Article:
Video: WBRZ reporter Chris Nakamoto detained, accused of refusing to leave White Castle town hall _lowres

File photo -- WBRZ's Chris Nakamoto at an event at Broadmoor United Methodist Church in February 2014.

WBRZ-TV reporter Chris Nakamoto was handcuffed and detained Wednesday and issued a misdemeanor summons after he was accused of harassing the town clerk and refusing to leave town hall when asked by local police.

But the reporter’s boss defended his actions and said Nakamoto was just doing his job by trying to hold public officials accountable.

The town’s clerk, Monica Hamilton, summoned White Castle police officers to Town Hall Wednesday morning, telling police Nakamoto was causing a disturbance, according to Town Attorney Valencia Vessel-Landry.

The incident took place in the lobby after Hamilton refused to be interviewed by Nakamoto on camera for a story the reporter was working on concerning the mayor’s pay and recent public records requests he filed, Vessel-Landry said.

“She told him she didn’t want to be on camera and she asked him to stop filming,” Vessel-Landry said. “He said ‘no’ so she ran to the back and he attempted to come into a restricted area to get to her. That’s when she called the police.”

Nakamoto was removed and issued a summons for allegedly “remaining after being forbidden” after police arrived on the scene and he refused their requests to leave, Vessel-Landry said.

Vessel-Landry said the officers detained Nakamoto because he was causing a scene, trying to get into a restricted area in Town Hall and impeding the employees from doing their work.

However, WBRZ News Director Lee Polowczuk Wednesday afternoon offered up a different account regarding what happened.

“It was simple: Chris put in a records request Monday with three different elements,” Polowczuk said. “He received two of three elements yesterday and was just going over there to inquire about the third element.”

Town officials recently were on the losing end of a public records lawsuit brought against the city by two residents who claimed the town refused their numerous requests for documents. Town officials accused the two residents who filed the suit of harboring a vendetta against the mayor.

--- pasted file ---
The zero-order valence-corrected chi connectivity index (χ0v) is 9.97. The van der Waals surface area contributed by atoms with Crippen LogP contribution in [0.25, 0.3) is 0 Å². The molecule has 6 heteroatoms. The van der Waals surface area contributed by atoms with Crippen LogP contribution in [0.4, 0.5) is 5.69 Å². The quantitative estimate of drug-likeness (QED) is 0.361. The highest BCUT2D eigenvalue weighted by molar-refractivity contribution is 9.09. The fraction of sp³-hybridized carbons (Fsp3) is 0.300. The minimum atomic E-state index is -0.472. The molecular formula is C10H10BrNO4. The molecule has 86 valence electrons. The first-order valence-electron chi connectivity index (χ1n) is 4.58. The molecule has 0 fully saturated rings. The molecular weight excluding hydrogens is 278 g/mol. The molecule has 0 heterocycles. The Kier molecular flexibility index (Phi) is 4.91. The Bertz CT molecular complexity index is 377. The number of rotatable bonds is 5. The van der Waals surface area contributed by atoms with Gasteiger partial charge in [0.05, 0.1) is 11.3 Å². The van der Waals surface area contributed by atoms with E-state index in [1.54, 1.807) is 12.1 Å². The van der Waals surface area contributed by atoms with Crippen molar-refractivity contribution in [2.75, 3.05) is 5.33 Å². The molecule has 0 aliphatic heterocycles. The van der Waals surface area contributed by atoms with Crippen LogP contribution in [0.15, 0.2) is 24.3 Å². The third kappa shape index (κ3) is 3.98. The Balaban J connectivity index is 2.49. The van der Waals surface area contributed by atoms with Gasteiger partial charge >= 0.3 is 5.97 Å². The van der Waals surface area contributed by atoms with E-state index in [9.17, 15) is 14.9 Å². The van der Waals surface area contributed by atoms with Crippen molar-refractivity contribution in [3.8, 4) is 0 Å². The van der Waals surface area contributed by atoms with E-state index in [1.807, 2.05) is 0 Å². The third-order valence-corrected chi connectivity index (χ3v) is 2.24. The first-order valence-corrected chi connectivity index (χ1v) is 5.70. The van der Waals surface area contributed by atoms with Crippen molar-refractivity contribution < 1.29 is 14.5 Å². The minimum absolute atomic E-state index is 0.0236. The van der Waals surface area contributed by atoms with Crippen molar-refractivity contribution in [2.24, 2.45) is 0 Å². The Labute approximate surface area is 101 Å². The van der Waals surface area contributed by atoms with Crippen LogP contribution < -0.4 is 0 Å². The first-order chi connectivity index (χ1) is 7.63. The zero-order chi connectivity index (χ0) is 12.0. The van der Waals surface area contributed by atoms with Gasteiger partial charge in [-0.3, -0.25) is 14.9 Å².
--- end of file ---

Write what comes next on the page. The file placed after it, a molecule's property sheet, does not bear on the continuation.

Polowczuk said Nakamoto was working on another story while he was at Town Hall regarding an ordinance the town recently introduced to bump the mayor’s salary to $50,000 a year — which the mayor is already receiving.

Polowczuk says town officials asked Nakamoto to leave the lobby of Town Hall, which is an area open to the public, and a police officer showed up, placing him in handcuffs and removing him when he refused to leave.

In a written statement, Polowczuk wrote: “WBRZ stands by Chief Investigator Chris Nakamoto. That’s first and foremost. The public expects this news organization to ask tough questions and hold the powerful accountable. Our reporters are not going to be intimidated by public officials when we are getting you answers. Station management is looking into all legal remedies regarding this incident.”

The Advocate previously reported that White Castle Mayor Gerald Jermarr Williams saw his annual salary jump from $28,000 to $50,835 in 2015 through a series of votes by the town’s Board of Aldermen — all of which Williams and the town’s attorney said were within the parameters of the laws governing Louisiana municipalities.

Vessel-Landry said Wednesday an ordinance the Board of Alderman introduced at Monday’s meeting is to amend a section of the town’s bylaws which list the mayor’s salary. Currently the ordinance still reflects the lower amount the board adopted last year.

“We needed to update the ordinance to show the salary he’s already getting,” she said. “That’s all we’re trying to do.”

Editor's Note: This story was changed on March 24, 2016, to note that Nakamoto was detained and issued a summons, not arrested and booked.

Follow Terry Jones on Twitter @tjonesreporter.